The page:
A short while later, Guthrum and Alfred came to another agreement. The Treaty of Alfred and Guthrum looked to set out a lasting peace between the two, defining the boundaries of their territories and agreeing on peaceful trade.
Viking laws and customs held sway on the eastern side of Britain with a territory spanning from London in the south, through the Midlands and up to the north of the country. The area became known as Danelaw, deriving its name from the Old English 'Dena lagu' meaning 'Danes’ law'.
Strengthening the defences
Although Viking raiding parties continued to cross boundary lines, the years that followed were relatively peaceful.
Alfred used the opportunity to rebuild his kingdom and strengthen his defences. He first reorganised his army into a system that allowed it to be more responsive to Viking raiders, which included a new tax and conscription system.
He then established fortified settlements across southern England, ensuring they were well-manned and ready to fend off any further threats from overseas. These were known as 'burhs', the Old English word for ‘boroughs’.
Alfred’s careful planning meant that no part of Wessex was beyond 20 miles from one of these new settlements. He also established a new navy, equipped with larger and faster ships; a sturdy seafaring defence to keep the Vikings at bay.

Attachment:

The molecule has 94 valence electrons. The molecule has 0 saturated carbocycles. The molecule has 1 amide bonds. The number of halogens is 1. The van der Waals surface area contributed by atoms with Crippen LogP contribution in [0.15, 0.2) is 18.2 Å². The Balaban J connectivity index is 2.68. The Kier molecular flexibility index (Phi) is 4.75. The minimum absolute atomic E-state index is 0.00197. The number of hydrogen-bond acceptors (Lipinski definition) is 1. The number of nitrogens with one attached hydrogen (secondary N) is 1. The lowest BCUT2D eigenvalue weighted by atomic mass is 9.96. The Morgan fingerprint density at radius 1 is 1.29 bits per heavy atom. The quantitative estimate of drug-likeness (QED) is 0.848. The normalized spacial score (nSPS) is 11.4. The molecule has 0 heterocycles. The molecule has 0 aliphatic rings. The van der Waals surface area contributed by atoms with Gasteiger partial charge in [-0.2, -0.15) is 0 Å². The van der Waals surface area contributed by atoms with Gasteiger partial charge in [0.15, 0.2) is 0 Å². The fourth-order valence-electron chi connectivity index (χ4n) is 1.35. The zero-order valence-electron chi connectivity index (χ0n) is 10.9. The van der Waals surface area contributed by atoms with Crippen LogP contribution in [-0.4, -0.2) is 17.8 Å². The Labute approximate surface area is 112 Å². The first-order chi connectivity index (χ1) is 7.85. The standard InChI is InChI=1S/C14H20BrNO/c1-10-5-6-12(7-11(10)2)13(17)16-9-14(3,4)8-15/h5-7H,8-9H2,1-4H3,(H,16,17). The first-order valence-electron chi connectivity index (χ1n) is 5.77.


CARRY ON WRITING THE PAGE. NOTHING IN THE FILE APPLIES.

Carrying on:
Together with his military improvements came an abundance of new social reforms. Alfred established a code of law, assembling previous rules and introducing new administrative regulations to create a unified Anglo-Saxon law.
He also sought to bring the Anglo-Saxon people into a more unified culture, believing that the decline in education and learning, due to the Viking raids, had been catastrophic for their society. The only way to rectify this was to promote education and intellectual pursuits and so he brought the best scholars over from abroad to teach in schools.
Alfred even learnt Latin in his thirties to help translate several books into Anglo-Saxon to aid the advancement of literacy in his kingdom. Alfred also commissioned the Anglo-Saxon Chronicle, one of the greatest historical sources on Anglo-Saxon England ever produced. It also played a pivotal role at the time of promoting the unification of England and celebrating Alfred and his monarchy.
Death and legacy
In 886 AD, Alfred went on the offensive again and captured London, a significant territorial gain that laid the foundations for future generations to make further reprisals against the Vikings. After his victory in London, Alfred began styling himself as the 'King of the English'. Coinage began to refer to him in such a way.
For most of his life, he'd suffered from various ailments leaving him sickly and frail. He passed away aged 50 in 899 AD from unknown causes. He was buried in Winchester and his eldest son Edward succeeded him to the throne.
Alfred’s valiant defence of Wessex, along with his wide-ranging military and social reforms, had established the early structure of English society. His descendants, especially his grandson Æthelstan, began spearheading the complete unification of Anglo-Saxon England.
This was accomplished by 945 AD, after Eric Bloodaxe, one of the most famous Vikings in history and the then King of Northumbria, was finally driven out of the region. Danelaw was no more.